Just as it did two years ago when the Unbound course headed north, the rough, shattered section of ranch land about 100 miles into the race provided the final selection of riders, and Carpenter was there to watch it. “Little Egypt” is a series of ravines, criss-crossed by trails that someone decided were roads. The section is littered with the aspirations of riders at this event, and culminates in a steep, loose section pockmarked by sharp rocks. “I was riding the downhills with a little more speed, maybe,” Carpenter remembers, “but when we climbed out Pete [Stetina] attacked and I lost contact. I knew I couldn’t go as deep as their effort would require, so I managed it as best I could, hoping I’d be able to get back on at the top. But when they went over the top they got together right away and started to work. I could tell they were basically trying to get rid of guys like me.” After getting dropped, Carpenter settled into a gravel experience most of us are familiar with: racing one’s self and avoiding mishaps. He did eventually flat, around the 115-mile mark, and spent about eight minutes fixing the issue, rejoining the second group on the road when they came past. “I knew that I’d be racing myself after around 100 miles, so I mostly focused on being my best and not giving up. You know everyone is going to have some problems, so when my CO2 inflator exploded I just tried to be patient, maintain a good attitude, and not freak out.”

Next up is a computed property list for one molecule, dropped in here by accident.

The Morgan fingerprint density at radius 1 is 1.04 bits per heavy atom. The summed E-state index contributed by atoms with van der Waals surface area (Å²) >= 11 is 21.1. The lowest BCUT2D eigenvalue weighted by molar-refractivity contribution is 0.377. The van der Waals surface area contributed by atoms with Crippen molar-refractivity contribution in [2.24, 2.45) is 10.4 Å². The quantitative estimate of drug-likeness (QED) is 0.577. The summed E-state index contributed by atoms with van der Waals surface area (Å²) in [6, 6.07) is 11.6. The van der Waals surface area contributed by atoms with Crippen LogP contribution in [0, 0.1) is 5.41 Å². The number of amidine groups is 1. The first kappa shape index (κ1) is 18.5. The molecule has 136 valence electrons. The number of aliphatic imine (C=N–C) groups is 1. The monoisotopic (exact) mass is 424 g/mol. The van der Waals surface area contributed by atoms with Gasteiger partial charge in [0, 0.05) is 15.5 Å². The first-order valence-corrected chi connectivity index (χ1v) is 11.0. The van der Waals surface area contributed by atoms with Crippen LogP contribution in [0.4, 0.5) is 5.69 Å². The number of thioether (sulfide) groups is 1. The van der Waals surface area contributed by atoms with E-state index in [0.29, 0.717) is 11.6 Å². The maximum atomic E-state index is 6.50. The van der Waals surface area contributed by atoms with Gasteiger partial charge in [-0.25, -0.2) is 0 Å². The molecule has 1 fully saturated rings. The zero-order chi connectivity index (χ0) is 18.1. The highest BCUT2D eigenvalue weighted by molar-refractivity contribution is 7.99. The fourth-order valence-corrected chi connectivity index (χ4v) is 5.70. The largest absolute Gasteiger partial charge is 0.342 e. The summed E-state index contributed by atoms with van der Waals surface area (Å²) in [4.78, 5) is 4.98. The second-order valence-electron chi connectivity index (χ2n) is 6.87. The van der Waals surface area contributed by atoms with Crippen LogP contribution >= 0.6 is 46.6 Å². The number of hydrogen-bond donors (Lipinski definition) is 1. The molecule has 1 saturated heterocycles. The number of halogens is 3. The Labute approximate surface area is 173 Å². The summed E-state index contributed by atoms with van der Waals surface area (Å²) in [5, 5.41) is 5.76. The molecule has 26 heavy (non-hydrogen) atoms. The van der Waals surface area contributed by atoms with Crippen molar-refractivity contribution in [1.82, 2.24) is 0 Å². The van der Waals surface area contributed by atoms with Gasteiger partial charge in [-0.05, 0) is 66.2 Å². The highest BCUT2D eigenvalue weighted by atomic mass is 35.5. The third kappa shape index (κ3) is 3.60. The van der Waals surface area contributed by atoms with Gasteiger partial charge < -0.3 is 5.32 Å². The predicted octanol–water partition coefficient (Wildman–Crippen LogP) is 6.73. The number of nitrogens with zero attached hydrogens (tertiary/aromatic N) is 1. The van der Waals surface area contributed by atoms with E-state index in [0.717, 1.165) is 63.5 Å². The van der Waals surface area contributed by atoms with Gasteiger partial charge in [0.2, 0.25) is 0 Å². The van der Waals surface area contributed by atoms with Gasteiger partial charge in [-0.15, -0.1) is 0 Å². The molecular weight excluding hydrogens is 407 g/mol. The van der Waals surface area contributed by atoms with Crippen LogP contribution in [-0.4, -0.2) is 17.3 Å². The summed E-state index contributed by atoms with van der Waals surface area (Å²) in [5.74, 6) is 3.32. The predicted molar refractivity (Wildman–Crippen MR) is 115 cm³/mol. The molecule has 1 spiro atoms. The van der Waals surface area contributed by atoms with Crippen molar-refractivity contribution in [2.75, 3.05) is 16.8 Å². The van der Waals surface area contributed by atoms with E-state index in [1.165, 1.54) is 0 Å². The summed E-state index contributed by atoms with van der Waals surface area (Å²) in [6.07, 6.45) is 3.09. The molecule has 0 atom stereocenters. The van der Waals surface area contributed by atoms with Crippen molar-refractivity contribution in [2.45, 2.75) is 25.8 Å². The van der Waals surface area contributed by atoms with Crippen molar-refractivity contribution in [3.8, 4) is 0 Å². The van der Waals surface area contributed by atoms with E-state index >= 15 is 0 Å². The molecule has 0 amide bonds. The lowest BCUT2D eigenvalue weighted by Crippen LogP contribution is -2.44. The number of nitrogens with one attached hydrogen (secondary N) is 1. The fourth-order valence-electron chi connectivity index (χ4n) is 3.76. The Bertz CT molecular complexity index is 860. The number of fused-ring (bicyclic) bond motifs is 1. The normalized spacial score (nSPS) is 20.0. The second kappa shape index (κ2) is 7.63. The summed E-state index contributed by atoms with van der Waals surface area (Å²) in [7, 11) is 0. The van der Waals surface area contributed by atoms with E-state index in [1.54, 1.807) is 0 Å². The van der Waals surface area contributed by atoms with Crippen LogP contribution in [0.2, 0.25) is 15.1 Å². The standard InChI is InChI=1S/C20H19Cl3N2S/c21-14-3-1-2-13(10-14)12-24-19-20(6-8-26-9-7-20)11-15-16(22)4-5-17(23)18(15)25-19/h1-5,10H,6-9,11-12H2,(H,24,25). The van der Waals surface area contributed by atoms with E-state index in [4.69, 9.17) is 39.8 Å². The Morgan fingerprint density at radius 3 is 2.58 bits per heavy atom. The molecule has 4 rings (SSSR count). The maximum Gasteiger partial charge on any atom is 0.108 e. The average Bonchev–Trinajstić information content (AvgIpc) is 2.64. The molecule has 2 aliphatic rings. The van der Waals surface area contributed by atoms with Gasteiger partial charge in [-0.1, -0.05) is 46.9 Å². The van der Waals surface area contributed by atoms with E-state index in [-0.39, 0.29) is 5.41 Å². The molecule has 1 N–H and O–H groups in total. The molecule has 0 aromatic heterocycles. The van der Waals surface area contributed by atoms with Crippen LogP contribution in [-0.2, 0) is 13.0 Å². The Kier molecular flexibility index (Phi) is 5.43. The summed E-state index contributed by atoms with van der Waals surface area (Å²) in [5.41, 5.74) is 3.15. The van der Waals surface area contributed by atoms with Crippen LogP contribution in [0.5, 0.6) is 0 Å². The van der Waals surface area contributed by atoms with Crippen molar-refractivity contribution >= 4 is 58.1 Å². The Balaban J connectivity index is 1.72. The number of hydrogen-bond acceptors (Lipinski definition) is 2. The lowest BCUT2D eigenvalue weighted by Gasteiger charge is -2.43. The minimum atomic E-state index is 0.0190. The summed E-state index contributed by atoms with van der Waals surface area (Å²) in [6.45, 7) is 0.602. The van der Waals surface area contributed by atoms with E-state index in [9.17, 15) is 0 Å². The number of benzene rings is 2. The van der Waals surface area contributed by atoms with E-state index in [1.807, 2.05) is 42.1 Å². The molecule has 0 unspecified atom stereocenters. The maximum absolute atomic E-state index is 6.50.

Carpenter returned to Emporia in a depleted group of three: the mountain bike great Jeremiah Bishop and Dutch road cyclist Dennis Van Winden. Carpenter probed his riding partners for their sprinting appetite, with Bishop suggesting rock, paper, scissors to decide it, and Van Winden offering stoic European silence. “I opened up the sprint a long way out,” Carpenter says. “Probably around 300 meters, actually, and I was happy to hold it and win my little group.” Following the race, there was little time for recovery—Carpenter and his wife (a decorated geneticist) were moving across the country from San Diego to Boston, where she’ll start a research fellowship at Harvard Medical School (the couple doesn’t lack for star power on either side of the partnership). When I reached him on the phone, he was taking a break from moving boxes into a large panel truck outside their California home. “I’m definitely not doing what I should be after a race like that,” he says. “But we’re moving after road nationals on June 18th and that’ll take the rest of the month. Then it’s back to training and I’ll probably head to BWR [the Belgian Waffle Ride] in the middle of July, depending on what’s happening with the team.” I asked Carpenter if he’d return to Unbound, to which he offered an enthusiastic yes. Ever the successful bike racer, he began unpacking his plans for the next Unbound, only 360 days away. “I think my fitness was where it needed to be,” he says. “My regular training gives me the volume and intensity I need for that race, so I think next time I’ll focus more on equipment and tire pressures and staying quick with less stress. I think I wasted a lot of energy ensuring that I stayed at the front of the group, and I think that cost me when the final selection was made. But mostly I was happy to see a lot of faces I haven’t seen in a while, both because of the pandemic and because racing in Europe is like going to another planet. It made me feel really good to see all those people, and yeah—I’d like to do that again.”